Sylvie Bodorova (b.1954) is a Brno graduate who has subsequently studying with Franco Donatoni in Siena and Ton de Leuw in Amsterdam. The language of her festival commission Piano Trio Mediggo was not overly complex or avant-garde. It was inspired by a visit to the Holy Land, immediately evident in the bold opening sequence of the first movement, Gilboa. A haunting piano solo follows, before the second movement, Via maris, brings complete contrast, with a sequence of plaintive solos and duets between the strings, which bore a strong Jewish influence. The final movement, Armageddon, makes use of vaguely minimalist sounding irregular rhythms and syncopations, and to my ears sat rather uncomfortably with the first two. The performance was however admirably committed throughout.

An infectious sense of enjoyment permeated the whole performance of the Dvorák. The opening Allegro con fuoco had considerable character, but it was the following Lento that was my lingering memory of the night, meltingly gorgeous with the return of the main theme played with heart rending simplicity on solo cello. The third movement, Allegro moderato grazioso, points forward to Suk at times and William Howard brought the occasional eastern influence in the piano part to the surface with consummate grace. The concluding Allegro ma non troppo brought the concert to a satisfying end apart from a brief yet touching encore by Korngold, with an apt reminder by William Howard of the Hollywood star's Czech roots.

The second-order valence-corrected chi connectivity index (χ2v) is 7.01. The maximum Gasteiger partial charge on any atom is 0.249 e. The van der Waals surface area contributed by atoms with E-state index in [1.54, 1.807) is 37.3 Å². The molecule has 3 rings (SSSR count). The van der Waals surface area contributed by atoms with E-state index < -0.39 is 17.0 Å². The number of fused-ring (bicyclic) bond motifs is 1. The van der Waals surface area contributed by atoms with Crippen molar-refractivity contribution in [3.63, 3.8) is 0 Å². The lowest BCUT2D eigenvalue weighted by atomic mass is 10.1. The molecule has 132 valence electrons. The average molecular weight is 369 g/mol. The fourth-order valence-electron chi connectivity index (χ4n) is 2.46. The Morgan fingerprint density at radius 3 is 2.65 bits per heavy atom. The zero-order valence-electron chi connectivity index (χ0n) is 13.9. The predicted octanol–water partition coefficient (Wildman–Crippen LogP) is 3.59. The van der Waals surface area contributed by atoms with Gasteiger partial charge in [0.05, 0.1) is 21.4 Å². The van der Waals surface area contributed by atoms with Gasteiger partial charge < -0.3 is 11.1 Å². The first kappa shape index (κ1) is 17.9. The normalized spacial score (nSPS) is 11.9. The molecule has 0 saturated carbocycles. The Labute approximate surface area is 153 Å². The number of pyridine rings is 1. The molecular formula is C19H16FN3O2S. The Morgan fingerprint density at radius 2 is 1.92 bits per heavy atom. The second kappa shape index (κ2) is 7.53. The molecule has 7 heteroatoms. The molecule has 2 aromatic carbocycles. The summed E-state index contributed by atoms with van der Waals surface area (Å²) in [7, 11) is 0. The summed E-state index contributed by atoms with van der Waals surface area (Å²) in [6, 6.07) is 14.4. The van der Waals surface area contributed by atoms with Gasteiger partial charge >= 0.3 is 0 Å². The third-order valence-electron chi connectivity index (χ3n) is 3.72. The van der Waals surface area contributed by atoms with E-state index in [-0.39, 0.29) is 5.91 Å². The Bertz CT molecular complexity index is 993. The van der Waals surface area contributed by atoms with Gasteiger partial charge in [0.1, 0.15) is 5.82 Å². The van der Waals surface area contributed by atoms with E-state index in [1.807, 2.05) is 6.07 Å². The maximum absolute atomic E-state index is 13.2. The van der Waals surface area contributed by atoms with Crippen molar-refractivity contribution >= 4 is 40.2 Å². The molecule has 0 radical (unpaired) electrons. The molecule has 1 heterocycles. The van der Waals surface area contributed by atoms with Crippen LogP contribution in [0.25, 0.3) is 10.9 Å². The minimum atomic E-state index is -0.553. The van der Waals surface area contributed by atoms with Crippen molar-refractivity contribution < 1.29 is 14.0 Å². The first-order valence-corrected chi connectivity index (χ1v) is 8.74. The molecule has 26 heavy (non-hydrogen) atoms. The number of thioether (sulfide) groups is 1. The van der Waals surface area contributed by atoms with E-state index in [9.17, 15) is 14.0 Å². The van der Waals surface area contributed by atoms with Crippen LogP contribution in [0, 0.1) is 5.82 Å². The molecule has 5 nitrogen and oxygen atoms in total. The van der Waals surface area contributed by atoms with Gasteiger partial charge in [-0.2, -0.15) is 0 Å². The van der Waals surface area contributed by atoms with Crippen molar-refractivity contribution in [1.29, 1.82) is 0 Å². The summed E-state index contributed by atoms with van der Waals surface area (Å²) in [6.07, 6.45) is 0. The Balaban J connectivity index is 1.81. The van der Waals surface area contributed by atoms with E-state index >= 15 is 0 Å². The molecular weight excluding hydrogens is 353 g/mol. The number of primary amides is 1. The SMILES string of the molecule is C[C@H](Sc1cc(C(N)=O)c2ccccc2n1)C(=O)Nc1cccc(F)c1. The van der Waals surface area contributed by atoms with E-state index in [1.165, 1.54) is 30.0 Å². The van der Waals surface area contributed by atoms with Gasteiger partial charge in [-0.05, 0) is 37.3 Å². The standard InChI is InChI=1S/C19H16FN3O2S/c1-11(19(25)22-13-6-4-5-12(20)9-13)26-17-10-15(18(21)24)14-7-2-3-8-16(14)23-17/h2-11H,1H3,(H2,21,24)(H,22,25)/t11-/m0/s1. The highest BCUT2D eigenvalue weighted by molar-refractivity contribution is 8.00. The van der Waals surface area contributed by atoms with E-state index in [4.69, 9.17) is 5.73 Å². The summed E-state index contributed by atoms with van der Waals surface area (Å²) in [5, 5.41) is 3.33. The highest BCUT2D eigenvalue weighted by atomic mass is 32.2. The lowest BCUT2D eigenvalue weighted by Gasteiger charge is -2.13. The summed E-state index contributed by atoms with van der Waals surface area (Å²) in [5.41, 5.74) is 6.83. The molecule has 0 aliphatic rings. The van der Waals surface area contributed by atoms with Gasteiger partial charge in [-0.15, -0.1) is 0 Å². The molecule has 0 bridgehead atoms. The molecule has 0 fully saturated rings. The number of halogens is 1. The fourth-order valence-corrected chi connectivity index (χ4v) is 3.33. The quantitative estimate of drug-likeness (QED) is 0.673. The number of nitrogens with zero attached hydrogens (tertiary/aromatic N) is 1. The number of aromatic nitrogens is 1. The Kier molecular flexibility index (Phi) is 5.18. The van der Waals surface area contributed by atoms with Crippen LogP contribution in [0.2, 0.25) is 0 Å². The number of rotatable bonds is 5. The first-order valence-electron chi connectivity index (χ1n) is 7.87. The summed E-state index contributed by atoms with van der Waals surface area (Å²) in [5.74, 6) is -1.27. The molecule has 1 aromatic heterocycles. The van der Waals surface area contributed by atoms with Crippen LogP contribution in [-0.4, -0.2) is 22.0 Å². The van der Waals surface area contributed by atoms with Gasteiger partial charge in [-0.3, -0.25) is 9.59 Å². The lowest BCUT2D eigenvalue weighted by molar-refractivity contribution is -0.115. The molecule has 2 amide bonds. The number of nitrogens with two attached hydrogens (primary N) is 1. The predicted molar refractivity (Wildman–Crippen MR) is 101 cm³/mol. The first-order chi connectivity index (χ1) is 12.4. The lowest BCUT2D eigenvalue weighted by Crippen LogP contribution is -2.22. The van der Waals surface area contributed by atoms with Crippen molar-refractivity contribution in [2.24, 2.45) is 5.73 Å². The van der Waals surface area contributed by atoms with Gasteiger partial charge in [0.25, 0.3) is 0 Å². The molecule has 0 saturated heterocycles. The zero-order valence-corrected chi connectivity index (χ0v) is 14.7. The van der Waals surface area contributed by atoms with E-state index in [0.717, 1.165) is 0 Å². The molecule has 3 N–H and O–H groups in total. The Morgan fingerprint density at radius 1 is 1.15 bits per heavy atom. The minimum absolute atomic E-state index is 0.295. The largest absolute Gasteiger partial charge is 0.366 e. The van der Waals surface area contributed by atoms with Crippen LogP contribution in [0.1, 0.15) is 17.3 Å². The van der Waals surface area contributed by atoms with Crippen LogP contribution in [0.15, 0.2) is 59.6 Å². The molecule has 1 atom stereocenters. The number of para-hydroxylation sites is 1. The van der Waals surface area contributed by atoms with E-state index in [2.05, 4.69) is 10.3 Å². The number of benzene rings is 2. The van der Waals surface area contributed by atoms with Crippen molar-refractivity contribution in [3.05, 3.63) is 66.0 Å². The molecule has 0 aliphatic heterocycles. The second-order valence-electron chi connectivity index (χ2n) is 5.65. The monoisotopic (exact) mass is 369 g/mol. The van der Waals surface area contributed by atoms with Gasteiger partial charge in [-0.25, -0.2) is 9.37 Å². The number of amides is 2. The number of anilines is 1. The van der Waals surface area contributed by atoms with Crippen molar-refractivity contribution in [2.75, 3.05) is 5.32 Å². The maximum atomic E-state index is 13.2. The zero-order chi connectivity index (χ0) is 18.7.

For the final concert of the festival a full hall greeted the Janácek Quartet. Opening with the Dvorák Quartet in G Op. 106 the warm, sonorous sound which the quartet produced and which marked the whole performance was immediately evident. The delicate first bars were beautifully captured and the playing exhibited plenty of Czech character. My only reservation as the piece progressed was that there could have been a little more spirit in the playing although their concentration on balance and sheer beauty of sound went a long way to make up for this. There was a fine sense of atmosphere in the Adagio ma no troppo, with excellent contrast in the variations and a breathtakingly hushed conclusion. Once again in the Molto vivace scherzo there was a natural sense of character and crisp rhythm, although there could have been a little more abandon. The Finale (Andante sostenuto-Allegro con fuoco) had a greater sense of energy with a poignant transition into the final allegro.